One of our contractors just tried telling my boss that we should be using our Cisco ASA to serve DHCP instead of our DC... Is there any merit to this? Or is he just, once again, blowing smoke.
closed as too localized by EEAA, Ward, mdpc, devicenull, Bryan Dec 19 '12 at 12:09
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DHCP is fine on the Windows server, on a DC or not on a DC.
I can think of no benefit to be had from moving it off Windows.
OK, more detail is requested.... here we go:
a) Administer everything in one place on windows (instead of needing multiple tools)
-- Especially useful if you have reservations and other dhcp config needs (you may not have em now,,, but in the future you might well!)
b) Avoid having multiple dhcp servers (this leads to chaos). Many of us find over time that we are plugging in various routers and things (often just to use em as hubs), and we find stations getting addresses we did not intend. This is a result of "dhcp server proliferation"
c) Windows dhcp works well
d) If you use dhcp on the router, you do want to turn it off on windows (for the reason above). Some network admin in future might well turn it back on (on the win server) and then the fun starts!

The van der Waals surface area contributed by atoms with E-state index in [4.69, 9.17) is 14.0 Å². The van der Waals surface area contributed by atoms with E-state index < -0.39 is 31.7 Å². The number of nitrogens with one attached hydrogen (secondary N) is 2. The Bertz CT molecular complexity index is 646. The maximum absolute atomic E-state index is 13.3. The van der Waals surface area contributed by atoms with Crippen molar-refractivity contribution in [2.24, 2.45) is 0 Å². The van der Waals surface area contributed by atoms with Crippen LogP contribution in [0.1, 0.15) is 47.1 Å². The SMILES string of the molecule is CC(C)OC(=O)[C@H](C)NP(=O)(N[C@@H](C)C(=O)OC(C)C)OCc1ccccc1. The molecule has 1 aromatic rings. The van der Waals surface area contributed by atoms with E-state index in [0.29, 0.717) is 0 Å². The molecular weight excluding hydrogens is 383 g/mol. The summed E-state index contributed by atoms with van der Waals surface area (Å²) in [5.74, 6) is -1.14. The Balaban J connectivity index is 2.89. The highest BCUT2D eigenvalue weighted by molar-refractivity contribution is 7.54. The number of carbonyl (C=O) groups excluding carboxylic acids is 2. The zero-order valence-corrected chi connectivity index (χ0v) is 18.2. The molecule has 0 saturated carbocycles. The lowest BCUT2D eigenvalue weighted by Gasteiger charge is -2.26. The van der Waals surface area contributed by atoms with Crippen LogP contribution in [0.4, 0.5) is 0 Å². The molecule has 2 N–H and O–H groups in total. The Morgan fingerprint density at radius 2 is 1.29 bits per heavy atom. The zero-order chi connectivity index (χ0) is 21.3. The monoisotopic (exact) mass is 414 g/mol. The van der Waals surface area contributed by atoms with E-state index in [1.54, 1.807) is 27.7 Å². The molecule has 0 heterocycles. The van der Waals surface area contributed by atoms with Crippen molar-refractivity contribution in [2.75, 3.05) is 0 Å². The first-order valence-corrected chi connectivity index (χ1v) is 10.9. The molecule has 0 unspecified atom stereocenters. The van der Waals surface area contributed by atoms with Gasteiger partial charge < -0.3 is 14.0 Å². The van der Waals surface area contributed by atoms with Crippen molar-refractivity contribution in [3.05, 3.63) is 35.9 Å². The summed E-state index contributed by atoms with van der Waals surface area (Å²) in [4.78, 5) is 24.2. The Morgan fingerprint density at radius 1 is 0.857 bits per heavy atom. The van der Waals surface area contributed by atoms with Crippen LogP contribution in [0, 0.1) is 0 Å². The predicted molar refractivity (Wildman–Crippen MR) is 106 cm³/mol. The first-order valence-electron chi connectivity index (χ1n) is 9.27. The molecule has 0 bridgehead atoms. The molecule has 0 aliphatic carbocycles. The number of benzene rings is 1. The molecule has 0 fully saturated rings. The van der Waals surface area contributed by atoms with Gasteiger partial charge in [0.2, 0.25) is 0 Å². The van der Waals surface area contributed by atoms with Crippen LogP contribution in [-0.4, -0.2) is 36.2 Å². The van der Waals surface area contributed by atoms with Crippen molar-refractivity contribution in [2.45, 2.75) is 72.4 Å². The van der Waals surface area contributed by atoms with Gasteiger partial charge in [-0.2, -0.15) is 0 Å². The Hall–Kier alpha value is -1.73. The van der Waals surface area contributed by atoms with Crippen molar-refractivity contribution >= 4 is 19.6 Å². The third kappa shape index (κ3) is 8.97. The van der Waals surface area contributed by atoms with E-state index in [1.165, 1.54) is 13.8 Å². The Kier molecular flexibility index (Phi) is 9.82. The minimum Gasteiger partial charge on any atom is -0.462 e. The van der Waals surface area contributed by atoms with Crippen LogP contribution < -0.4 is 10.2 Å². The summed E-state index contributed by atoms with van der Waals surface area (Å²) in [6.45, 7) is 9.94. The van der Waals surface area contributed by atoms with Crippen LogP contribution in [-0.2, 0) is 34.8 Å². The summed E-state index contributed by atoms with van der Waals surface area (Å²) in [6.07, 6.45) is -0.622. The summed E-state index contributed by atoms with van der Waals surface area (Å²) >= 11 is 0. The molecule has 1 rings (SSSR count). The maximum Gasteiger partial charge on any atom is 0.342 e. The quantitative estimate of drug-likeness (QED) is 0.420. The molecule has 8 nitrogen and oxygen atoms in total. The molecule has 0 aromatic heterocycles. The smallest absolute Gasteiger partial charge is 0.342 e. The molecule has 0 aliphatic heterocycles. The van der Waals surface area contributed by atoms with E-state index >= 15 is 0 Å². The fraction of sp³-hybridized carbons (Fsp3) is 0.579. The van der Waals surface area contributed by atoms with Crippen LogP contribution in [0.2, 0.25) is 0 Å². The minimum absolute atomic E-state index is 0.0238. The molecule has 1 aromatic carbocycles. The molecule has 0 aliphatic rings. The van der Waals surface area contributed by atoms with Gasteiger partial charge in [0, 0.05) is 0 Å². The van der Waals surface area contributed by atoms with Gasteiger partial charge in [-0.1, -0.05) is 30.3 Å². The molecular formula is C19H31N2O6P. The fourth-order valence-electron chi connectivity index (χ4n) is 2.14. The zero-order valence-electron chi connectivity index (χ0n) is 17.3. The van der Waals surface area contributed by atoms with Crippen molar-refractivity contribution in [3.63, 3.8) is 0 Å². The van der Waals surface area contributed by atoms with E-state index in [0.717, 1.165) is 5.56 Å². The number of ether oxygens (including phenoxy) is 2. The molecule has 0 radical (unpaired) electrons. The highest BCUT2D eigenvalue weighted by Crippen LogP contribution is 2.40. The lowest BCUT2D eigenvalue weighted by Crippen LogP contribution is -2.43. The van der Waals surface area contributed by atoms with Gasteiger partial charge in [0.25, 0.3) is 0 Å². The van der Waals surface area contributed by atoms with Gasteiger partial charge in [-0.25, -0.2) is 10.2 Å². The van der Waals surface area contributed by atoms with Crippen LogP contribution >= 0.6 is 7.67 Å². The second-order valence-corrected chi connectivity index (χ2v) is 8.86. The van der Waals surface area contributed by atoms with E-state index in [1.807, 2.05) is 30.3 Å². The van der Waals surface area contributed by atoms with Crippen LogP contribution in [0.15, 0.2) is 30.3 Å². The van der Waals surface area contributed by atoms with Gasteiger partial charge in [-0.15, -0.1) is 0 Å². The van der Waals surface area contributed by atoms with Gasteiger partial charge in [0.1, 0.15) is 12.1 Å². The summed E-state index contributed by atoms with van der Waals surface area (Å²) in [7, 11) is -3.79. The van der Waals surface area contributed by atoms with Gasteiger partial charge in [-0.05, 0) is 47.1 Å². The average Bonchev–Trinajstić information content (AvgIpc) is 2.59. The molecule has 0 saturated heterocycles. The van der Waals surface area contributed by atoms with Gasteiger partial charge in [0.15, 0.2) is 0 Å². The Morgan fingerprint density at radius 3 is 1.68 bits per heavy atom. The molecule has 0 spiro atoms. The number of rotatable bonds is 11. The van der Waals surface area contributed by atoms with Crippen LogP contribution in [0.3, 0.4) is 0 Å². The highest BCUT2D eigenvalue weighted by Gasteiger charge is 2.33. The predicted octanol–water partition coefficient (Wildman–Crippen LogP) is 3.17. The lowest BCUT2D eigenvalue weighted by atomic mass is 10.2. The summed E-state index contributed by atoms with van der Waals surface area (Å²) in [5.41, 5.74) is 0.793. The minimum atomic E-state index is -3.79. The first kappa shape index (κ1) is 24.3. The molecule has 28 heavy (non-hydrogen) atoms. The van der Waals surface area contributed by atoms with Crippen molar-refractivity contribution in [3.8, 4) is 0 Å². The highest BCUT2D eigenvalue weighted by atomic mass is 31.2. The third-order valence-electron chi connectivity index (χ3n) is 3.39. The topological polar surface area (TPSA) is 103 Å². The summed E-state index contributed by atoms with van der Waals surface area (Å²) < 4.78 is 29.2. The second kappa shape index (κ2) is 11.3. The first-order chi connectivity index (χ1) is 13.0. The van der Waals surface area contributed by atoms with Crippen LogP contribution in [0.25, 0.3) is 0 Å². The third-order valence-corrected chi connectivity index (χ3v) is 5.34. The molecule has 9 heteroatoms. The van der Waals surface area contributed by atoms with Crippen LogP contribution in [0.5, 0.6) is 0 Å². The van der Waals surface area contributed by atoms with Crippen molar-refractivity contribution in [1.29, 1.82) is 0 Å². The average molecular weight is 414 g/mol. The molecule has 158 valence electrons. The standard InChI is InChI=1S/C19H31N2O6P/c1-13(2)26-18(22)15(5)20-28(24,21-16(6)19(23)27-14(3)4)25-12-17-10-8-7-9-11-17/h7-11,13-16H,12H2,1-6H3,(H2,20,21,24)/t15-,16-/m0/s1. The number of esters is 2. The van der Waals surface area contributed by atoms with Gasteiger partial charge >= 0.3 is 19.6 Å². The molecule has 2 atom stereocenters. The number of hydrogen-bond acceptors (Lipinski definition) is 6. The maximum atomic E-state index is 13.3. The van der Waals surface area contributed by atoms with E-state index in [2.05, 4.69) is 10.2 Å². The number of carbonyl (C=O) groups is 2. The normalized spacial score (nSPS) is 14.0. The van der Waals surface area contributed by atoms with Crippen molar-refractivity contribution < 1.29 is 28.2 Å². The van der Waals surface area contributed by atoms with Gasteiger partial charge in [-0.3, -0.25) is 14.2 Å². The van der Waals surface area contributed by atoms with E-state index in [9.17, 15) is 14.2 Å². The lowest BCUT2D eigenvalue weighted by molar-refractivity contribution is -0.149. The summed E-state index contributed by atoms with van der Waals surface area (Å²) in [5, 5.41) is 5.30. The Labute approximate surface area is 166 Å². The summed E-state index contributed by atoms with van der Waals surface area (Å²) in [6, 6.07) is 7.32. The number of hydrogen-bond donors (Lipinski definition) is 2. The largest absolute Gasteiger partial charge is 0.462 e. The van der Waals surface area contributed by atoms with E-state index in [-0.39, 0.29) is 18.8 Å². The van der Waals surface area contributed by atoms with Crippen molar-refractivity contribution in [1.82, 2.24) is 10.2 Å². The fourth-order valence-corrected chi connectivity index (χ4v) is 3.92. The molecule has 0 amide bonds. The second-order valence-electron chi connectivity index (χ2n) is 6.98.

Other odds and ends:
1) If you need to delegate dhcp admin to multiple people, this can sometimes be a problem in Windows DHCP (unless you are OK with all of them being network admins)
--- I have never seen a situation that needed multiple dhcp admins... the whole goal of dhcp is config and forget...
2) dhcp doesn't replicate with AD (afaik). So if you want redundant dhcp servers, I believe the only solve is to split the scope across multiple DCs
I've done it both ways, running DHCP on my Windows Server and also letting the Cisco ASA handle DHCP. I have no advantage/benefit/disadvantage in either scenario. I usually like to keep DNS and DHCP together and if you are running AD then i'd probably leave those roles on the servers.
Last I looked, my Cisco ASA couldn't do stuff I use -- fixed IP for MAC and automatic DNS registration on DHCP registration, so that wasn't going to happen.
Maybe the reverse is also true, but I haven't seen the need yet.